Alleged Allegory in Galatians 4

Is the use of the Agar/Hagar figure in Galatians chapter 4 a legitimate and Biblical use of allegorical interpretation?  Does Paul’s lone use of the word “allegorized” (allegoroumena), a hapax legomenon, indicate that he has both intended and applied the allegorical method?  Does true allegory appear anywhere in the New Testament?  If that claim could be established, would it then legitimate the qualified rejection of literal interpretation and liberal use of allegorical (spiritualized, anagogical) interpretation by the Alexandrian School of theology, in particular by Neoplatonists Clement and Origen, and later interpreters like Augustine?

(See other articles describing Christian Neoplatonism and the Alexandrian anti-literal bias.)

Paul wrote,

Tell me, ye that desire to be under the law, do ye not hear the law?  For it is written, that Abraham had two sons, the one by a bondmaid, the other by a freewoman.  But he who was of the bondwoman was born after the flesh; but he of the freewoman was by promise.  Which things are an allegory: for these are the two covenants; the one from the mount Sinai, which gendereth to bondage, which is Agar.  For this Agar is mount Sinai in Arabia, and answereth to Jerusalem which now is, and is in bondage with her children.  But Jerusalem which is above is free, which is the mother of us all.  For it is written, Rejoice, thou barren that bearest not; break forth and cry, thou that travailest not: for the desolate hath many more children than she which hath an husband.  Now we, brethren, as Isaac was, are the children of promise.  But as then he that was born after the flesh persecuted him that was born after the Spirit, even so it is now.  Nevertheless what saith the scripture? Cast out the bondwoman and her son: for the son of the bondwoman shall not be heir with the son of the freewoman.  So then, brethren, we are not children of the bondwoman, but of the free (Gal 4:21-31, KJV).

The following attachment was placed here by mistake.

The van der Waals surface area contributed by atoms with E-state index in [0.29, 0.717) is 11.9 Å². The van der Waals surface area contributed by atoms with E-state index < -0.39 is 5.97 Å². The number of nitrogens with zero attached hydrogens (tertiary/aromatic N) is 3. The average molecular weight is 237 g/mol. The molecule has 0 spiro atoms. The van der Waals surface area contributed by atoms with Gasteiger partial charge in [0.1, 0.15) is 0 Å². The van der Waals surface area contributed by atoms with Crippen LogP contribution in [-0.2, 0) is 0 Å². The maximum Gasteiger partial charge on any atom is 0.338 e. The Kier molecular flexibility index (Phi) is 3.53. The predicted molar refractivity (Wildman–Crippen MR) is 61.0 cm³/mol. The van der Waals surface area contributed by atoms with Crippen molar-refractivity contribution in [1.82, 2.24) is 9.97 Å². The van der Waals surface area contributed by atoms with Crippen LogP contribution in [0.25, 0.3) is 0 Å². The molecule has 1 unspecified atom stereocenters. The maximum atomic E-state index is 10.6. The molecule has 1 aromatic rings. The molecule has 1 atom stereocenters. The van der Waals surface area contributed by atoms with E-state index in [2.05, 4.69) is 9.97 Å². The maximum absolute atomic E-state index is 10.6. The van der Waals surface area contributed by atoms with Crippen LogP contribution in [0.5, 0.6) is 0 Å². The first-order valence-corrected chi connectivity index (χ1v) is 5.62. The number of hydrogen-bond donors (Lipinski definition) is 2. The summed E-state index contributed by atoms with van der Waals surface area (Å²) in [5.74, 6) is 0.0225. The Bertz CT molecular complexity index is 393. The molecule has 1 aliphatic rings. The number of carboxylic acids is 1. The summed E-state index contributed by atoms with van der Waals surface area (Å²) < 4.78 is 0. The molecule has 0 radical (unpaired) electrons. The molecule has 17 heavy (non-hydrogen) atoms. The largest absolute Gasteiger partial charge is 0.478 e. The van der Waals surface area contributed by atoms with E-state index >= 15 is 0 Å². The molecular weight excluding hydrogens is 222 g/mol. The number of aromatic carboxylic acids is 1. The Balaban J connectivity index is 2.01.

C. H. Peisker describes allegory, in its original meaning, as an antiquated literary form akin to a parable or riddle (“Parable, Allegory, Proverb” in Colin Brown, ed., NIDNTT, vol. 2, pp. 743 ff.).  He offers the example of its prophetic use in Ezekiel 17, which is called a riddle in many Bible versions.  “Allegory,” he writes, “is a freely invented story, which says something other than it appears to say on the surface by heaping metaphor on metaphor.  It is a continuous metaphor….”  As he quotes H. Weinel, “Allegory seeks to present truth to our minds in a more expressive form by painting it in a series of pictures, which indicate but at the same time conceal the intended truth.”

According to Peisker, the Old Testament forms he describes as allegory are, in the New Testament, called “parables.”  The key to understanding the meaning of a parable is not, as in later application of allegorical method, identifying many hidden meanings or points of comparison, but just a single point.  Over-identification of details is inappropriate.  Moreover, the point of a parable is not to frame hidden meanings as gnosis but to illuminate, to the “initiated listener,” the unknown in terms of the known.

Such over-identification of details is particularly pronounced in Origen’s allegorical interpretation of the blind men at Jericho (De Principiis 4.2.45) and Augustine’s fanciful version of the Parable of the Good Samaritan (Quaestiones Evangeliorum 2.19).

In contrast to NT literary forms, A. T. Hanson defines an allegory as “an explanation of the text that replaces the literal sense and has a purely arbitrary connection with it.”  A type, on the other hand, is “a pattern or set of circumstances which reproduces beforehand that set of circumstances” to which it points.  The Hagar passage, Hanson concludes, is “really an elaborate piece of typology” (See my earlier article, “What Is True Typology?“).

Paul’s use of Hagar in Galatians 4 is clearly not arbitrary.  Rather, Paul demonstrates, in Colin Brown’s words, “a common principle underlying the original OT [passage] and the application which Paul draws.”  Thus Paul uses Hagar, in rabbinic fashion, as an illustration of a principle (i.e., the bondage of the Law), or else identifies Hagar as a type of the bondage broken by the Promise.  By the above definitions, he is neither creating nor interpreting an allegory.

Copyright © 2013 Paul A. Hughes

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